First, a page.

Training this week has been a little more balanced than previously. I’ve found the time to spend more time at the gym than the week before and hope that next week onwards I’m back on the up. Although it’s still been ever so slightly under my ideal threshold (only a few sessions this week) It’s better than none at all and I’ve still got my sights on getting back into the ring at least few more times before I train for just training’s sake.
There’s no driving urge but it’s something I know I can still do and succeed at and most importantly it still looks like fun and a good challenge. We shall see how things progress and the main thing right now is to keep focused. There’s a few people at my camp that would like to take a step down (or get back onto) that path and opportunity always knocks when you least expect it.
Skill and technique obviously are a big part in fighting but rising to the challenge is something that doesn’t come easy. Even stepping into a ring at an interclub level can be a daunting experience at first, especially when you don’t know anything about the person in front of you. I did about 11 or 12 interclubs before I felt ready to step up. 15 fights and over 30 interclubs later I still feel just as passionate as I did at the beginning.
Even if I’d won every single fight I’ve ever fought I’d still see beyond winning and losing. I’ve only ever had something to prove to myself and until I stop having something to prove to me I’ll keep boxing. Fighting to me is about winning but it’s also not just about winning. If I had to associate it with anything I’d say it’s part of my quest to always be better than who I am.
And that’s never meant I’m better than anyone else. And If you think the latter is what what I think inside you don’t get me and you never will. I train because I love training and I fight because I love the challenge. Nothing to lose and nothing to prove. (at least not to you anyway.)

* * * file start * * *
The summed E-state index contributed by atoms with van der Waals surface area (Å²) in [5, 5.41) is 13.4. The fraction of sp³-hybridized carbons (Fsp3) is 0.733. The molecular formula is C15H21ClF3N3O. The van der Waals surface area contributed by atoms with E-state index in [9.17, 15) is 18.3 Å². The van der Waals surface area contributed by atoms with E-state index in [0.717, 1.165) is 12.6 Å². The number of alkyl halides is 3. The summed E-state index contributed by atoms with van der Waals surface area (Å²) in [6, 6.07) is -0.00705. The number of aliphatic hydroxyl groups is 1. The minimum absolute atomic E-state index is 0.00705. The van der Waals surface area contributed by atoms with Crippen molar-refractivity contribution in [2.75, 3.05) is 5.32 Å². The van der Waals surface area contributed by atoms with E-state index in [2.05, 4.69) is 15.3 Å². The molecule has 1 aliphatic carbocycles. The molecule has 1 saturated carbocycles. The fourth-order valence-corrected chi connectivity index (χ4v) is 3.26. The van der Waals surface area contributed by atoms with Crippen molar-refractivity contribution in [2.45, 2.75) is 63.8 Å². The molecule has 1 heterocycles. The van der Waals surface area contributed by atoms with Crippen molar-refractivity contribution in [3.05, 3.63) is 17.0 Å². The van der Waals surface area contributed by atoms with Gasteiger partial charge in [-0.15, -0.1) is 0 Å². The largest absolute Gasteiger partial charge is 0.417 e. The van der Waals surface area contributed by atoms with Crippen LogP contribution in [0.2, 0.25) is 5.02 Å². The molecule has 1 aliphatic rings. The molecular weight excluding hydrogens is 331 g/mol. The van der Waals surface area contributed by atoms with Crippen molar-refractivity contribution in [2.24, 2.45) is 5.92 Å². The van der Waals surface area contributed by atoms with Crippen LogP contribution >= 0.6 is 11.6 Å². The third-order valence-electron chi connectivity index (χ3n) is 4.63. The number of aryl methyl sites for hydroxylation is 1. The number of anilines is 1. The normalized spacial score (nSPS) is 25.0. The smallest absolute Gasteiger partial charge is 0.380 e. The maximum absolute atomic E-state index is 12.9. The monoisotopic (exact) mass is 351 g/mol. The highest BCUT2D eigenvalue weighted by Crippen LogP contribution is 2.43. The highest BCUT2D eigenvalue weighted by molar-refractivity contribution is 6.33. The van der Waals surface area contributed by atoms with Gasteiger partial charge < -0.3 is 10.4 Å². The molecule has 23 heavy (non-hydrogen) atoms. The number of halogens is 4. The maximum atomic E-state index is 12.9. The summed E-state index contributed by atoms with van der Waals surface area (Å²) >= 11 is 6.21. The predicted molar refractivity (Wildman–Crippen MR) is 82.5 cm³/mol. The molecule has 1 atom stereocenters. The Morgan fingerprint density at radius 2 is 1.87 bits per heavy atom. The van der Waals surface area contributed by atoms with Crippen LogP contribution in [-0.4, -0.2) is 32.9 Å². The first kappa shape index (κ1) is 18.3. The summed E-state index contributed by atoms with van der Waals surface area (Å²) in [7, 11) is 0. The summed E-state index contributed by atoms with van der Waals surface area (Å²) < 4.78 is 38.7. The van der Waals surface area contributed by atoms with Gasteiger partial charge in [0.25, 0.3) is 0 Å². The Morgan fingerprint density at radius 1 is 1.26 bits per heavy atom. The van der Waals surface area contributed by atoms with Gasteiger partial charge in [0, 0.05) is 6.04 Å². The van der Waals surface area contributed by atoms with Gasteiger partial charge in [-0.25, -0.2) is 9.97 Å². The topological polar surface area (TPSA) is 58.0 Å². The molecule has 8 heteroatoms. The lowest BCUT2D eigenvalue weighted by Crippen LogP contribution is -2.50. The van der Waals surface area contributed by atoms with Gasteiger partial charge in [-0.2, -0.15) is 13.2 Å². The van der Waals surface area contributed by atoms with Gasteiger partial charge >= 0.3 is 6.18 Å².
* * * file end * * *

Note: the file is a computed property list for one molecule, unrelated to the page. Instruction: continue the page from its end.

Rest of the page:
Encountering fear in anything you do is a lengthy subject but if your passionate about something and want something enough you’ll learn to overcome your fears and use that energy as a force of good.
When it comes to Muay Thai I’ve learnt to use that energy as a weapon. It’s irrelevant what level anyone is fighting at doing what we do, because the doubts and the reservations we run into are the same across the board from the person stepping into a ring for their first interclub, right the way up to professional level. Granted the stakes may be a lot higher but the courage that’s needed is the same.
I’ve learnt that turning self doubt into self belief and fight nerves into aggression in the ring doesn’t just see you through a fight but can win one. It can also bring out a side of you, you never knew existed. Martial arts gives a lot back to you but courage and self belief has got to be the best gift of them all.
You know, it’s easy to worry about how you come across to others at points but I’ve found the more you worry about what other people think the less you get done. If you want to succeed at anything you simply have to go for it and do your best. I’ve found more often than not what I need I already have inside anyway.
So this week, I feel positive. You can probably tell. In fact, I’ve been feeling positive about a lot of things for a little while. A friend of mine said to me recently “things do get better.” It made me smile because the thing is things have been getting better for a long time. In fact, ever since they did I’ve never looked back and I don’t think I ever will. Here’s to next week and 2018. Train hard, and I’ll see you on that road.